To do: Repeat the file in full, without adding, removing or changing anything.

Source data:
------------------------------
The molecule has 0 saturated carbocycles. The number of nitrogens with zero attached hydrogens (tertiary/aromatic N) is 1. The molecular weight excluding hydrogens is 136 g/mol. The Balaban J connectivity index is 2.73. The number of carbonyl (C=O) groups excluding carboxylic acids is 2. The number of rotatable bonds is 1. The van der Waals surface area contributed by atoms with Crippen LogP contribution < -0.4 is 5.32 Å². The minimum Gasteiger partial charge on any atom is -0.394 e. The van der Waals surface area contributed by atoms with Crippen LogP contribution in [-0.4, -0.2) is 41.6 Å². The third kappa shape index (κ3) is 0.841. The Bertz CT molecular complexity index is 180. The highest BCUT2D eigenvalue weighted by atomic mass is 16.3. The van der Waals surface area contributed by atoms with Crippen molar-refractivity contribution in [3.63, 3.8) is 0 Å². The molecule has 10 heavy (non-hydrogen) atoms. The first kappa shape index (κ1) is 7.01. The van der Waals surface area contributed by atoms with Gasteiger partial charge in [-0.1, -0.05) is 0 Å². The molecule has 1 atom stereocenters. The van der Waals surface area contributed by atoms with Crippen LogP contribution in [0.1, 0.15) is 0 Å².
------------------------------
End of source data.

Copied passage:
The molecule has 0 saturated carbocycles. The number of nitrogens with zero attached hydrogens (tertiary/aromatic N) is 1. The molecular weight excluding hydrogens is 136 g/mol. The Balaban J connectivity index is 2.73. The number of carbonyl (C=O) groups excluding carboxylic acids is 2. The number of rotatable bonds is 1. The van der Waals surface area contributed by atoms with Crippen LogP contribution < -0.4 is 5.32 Å². The minimum Gasteiger partial charge on any atom is -0.394 e. The van der Waals surface area contributed by atoms with Crippen LogP contribution in [-0.4, -0.2) is 41.6 Å². The third kappa shape index (κ3) is 0.841. The Bertz CT molecular complexity index is 180. The highest BCUT2D eigenvalue weighted by atomic mass is 16.3. The van der Waals surface area contributed by atoms with Crippen molar-refractivity contribution in [3.63, 3.8) is 0 Å². The molecule has 10 heavy (non-hydrogen) atoms. The first kappa shape index (κ1) is 7.01. The van der Waals surface area contributed by atoms with Gasteiger partial charge in [-0.1, -0.05) is 0 Å². The molecule has 1 atom stereocenters. The van der Waals surface area contributed by atoms with Crippen LogP contribution in [0.1, 0.15) is 0 Å².